Soldiers Pen Stories, Record A History Of War
Soldiers Pen Stories, Record A History Of War
The U.S Government is helping the soldiers fighting in Iraq and Afghanistan write about their experiences through a project known as "Operation Homecoming." The mission: to record the history of these wars from the viewpoint of the men and women who fight them. Former soldier Sang-joon Han, who wrote a piece of short fiction set in the Iraq war; Ethelbert Miller, who mentored the troops through the writing process and Anisa Moyo, an aspiring writer and former Army medic, share their stories.
MICHEL MARTIN, host:
We've heard about Operation Iraqi Freedom, which is the name for the U.S. campaign in Iraq, and Operation Enduring Freedom, which is based in Afghanistan. But there's another campaign we'd like to tell you about. It's called Operation Homecoming.
Organized by the National Endowments for the Arts and the Department of Defense, the mission is to record the history of these wars from the perspective of the men and women fighting them. Active duty soldiers and Marines have written poetry, memoirs and fiction about Iraq and Afghanistan, about missing home and about returning to the States.
Their submissions have already been turned into a book and made into a couple of award-winning documentary movies. Now the U.S. government is bringing writing workshops to VA hospitals all over the country, and we're going to talk to some of the people involved in this writing program for veterans.
First Lieutenant Sang-joon Han wrote a piece of short fiction set in the Iraq war. It was published in the anthology "Operation Homecoming." He joins us from NPR studios in New York.
E. Ethelbert Miller is a writer who served as a professional mentor during the workshops. He's here with me in our Washington, D.C. studio. And Army Specialist Anisa Moyo, aspiring writer and former Army medic who just returned from one of the writing workshops in San Antonio, Texas, joins us from member station KUT in Austin.
Welcome to you all. Thank you for joining us.
Mr. E. ETHELBERT MILLER (Writer): Thank you for inviting us.
First Lieutenant SANG-JOON HAN (U.S. Army): Thank you.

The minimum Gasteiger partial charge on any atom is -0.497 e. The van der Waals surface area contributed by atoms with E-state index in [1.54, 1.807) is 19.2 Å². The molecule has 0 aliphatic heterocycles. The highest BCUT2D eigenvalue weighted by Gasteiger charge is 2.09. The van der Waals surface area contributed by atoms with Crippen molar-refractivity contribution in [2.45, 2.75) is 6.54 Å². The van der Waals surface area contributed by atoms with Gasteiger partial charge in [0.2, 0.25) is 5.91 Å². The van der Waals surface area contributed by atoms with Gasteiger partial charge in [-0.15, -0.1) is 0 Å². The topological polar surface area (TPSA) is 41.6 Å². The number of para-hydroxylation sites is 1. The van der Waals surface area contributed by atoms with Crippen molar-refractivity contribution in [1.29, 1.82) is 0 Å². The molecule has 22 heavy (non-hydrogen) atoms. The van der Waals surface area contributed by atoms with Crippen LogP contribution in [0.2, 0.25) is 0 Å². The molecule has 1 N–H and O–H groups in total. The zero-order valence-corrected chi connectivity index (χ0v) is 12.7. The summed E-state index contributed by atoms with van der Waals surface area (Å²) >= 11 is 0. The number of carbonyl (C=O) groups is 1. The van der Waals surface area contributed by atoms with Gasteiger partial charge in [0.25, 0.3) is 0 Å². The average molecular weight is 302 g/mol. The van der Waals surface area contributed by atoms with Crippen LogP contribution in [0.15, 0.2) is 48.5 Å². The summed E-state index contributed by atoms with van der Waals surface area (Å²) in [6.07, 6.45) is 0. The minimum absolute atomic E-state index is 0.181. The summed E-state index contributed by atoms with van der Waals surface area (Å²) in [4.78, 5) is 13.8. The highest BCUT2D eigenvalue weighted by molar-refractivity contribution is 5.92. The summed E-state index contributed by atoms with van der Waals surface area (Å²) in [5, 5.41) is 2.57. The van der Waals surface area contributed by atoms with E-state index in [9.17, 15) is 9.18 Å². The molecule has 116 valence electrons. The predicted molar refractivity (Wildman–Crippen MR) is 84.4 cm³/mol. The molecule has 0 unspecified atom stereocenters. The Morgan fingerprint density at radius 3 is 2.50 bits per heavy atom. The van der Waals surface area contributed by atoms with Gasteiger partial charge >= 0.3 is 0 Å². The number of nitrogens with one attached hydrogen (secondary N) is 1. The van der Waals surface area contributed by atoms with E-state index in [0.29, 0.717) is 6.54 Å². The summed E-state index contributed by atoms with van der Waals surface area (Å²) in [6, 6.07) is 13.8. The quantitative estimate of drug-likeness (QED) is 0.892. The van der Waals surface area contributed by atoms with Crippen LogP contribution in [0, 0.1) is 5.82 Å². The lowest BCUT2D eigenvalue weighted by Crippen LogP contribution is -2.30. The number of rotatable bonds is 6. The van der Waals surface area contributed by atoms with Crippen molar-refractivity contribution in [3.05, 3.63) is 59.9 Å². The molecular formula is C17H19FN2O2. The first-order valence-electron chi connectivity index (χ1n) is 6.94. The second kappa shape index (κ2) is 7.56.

Specialist ANISA MOYO (Former Army medic): Thank you.
MARTIN: Sang-joon Han, I'm going to start with you. I want to talk about the piece that you published in the anthology. It's a fictionalized account of an incident that occurred in Iraq. It's called "Aftermath." And would you mind reading a short selection from the piece?
First Lt. HAN: Of course. Qasim was only a few paces from the road when he caught his first glimpse of the approaching vehicles. His heart jumped into his throat. He knew something was about to happen. The town on the far side of the road was suddenly empty. The three trucks drew steadily closer. Qasim could make out the faces of the individual soldiers. It was the closest that he'd ever come to them, he realized, and he was still studying their expressions when the explosion engulfed the last truck in the convoy.
The noise was deafening, and the old farmer felt the ground shake beneath his feet. Qasim stood fixed in place. He wanted to see what the Americans would do. The answer was not long in coming. The Americans started shooting. He turned to run.
Sergeant Price was kneeling just a few meters away from his Humvee, taking aim with his rifle. If they're running, they're guilty. The credo had been drilled into his head over and over again. Price desperately wanted the man to stop running before he squeezed the trigger. Stop, Price shouted at the man's back. The son of a bitch was going to make him shoot. Price hated the man at that moment. Stop, he shouted a half second before he fired again.
MARTIN: I think the thing that I - stands out for me in the story is how you try to get into each person's head and to think about what that person was thinking about at that moment. And obviously, you are a soldier. So was it hard for you to put yourself into the place of a man being shot at, the farmer?
First Lt. HAN: That was the part about my piece that I had the most trouble with, obviously. I have a pretty good sense of what the soldiers were thinking because I had spent so much time telling these stories over and over again, but it was a real challenge for me to try to imagine what it would look like from the other side.